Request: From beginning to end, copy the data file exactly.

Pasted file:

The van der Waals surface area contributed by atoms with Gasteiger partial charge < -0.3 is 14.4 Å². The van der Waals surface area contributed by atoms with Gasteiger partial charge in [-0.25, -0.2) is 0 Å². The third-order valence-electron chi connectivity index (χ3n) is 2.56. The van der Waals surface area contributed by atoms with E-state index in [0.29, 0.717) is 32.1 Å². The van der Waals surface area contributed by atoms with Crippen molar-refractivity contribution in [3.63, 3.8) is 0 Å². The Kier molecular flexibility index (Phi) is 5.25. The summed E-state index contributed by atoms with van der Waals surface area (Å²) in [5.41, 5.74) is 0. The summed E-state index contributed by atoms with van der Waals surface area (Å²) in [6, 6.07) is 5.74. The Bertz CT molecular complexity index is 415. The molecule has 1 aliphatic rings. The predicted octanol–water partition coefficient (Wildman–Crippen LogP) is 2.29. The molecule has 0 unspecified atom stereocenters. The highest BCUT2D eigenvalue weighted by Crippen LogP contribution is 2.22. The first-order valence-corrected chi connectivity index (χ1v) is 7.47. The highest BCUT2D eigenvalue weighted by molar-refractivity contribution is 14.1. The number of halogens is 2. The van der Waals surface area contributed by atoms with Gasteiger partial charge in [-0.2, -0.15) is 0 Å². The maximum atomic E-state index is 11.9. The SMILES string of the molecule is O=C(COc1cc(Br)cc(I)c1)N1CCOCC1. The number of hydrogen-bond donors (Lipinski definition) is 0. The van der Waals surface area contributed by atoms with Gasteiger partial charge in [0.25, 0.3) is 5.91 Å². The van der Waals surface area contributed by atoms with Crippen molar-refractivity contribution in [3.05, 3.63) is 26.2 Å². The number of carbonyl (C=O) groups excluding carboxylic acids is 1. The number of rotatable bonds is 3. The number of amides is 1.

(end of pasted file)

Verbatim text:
The van der Waals surface area contributed by atoms with Gasteiger partial charge < -0.3 is 14.4 Å². The van der Waals surface area contributed by atoms with Gasteiger partial charge in [-0.25, -0.2) is 0 Å². The third-order valence-electron chi connectivity index (χ3n) is 2.56. The van der Waals surface area contributed by atoms with E-state index in [0.29, 0.717) is 32.1 Å². The van der Waals surface area contributed by atoms with Crippen molar-refractivity contribution in [3.63, 3.8) is 0 Å². The Kier molecular flexibility index (Phi) is 5.25. The summed E-state index contributed by atoms with van der Waals surface area (Å²) in [5.41, 5.74) is 0. The summed E-state index contributed by atoms with van der Waals surface area (Å²) in [6, 6.07) is 5.74. The Bertz CT molecular complexity index is 415. The molecule has 1 aliphatic rings. The predicted octanol–water partition coefficient (Wildman–Crippen LogP) is 2.29. The molecule has 0 unspecified atom stereocenters. The highest BCUT2D eigenvalue weighted by Crippen LogP contribution is 2.22. The first-order valence-corrected chi connectivity index (χ1v) is 7.47. The highest BCUT2D eigenvalue weighted by molar-refractivity contribution is 14.1. The number of halogens is 2. The van der Waals surface area contributed by atoms with Gasteiger partial charge in [-0.2, -0.15) is 0 Å². The maximum atomic E-state index is 11.9. The SMILES string of the molecule is O=C(COc1cc(Br)cc(I)c1)N1CCOCC1. The number of hydrogen-bond donors (Lipinski definition) is 0. The van der Waals surface area contributed by atoms with Gasteiger partial charge in [0.25, 0.3) is 5.91 Å². The van der Waals surface area contributed by atoms with Crippen molar-refractivity contribution in [3.05, 3.63) is 26.2 Å². The number of carbonyl (C=O) groups excluding carboxylic acids is 1. The number of rotatable bonds is 3. The number of amides is 1.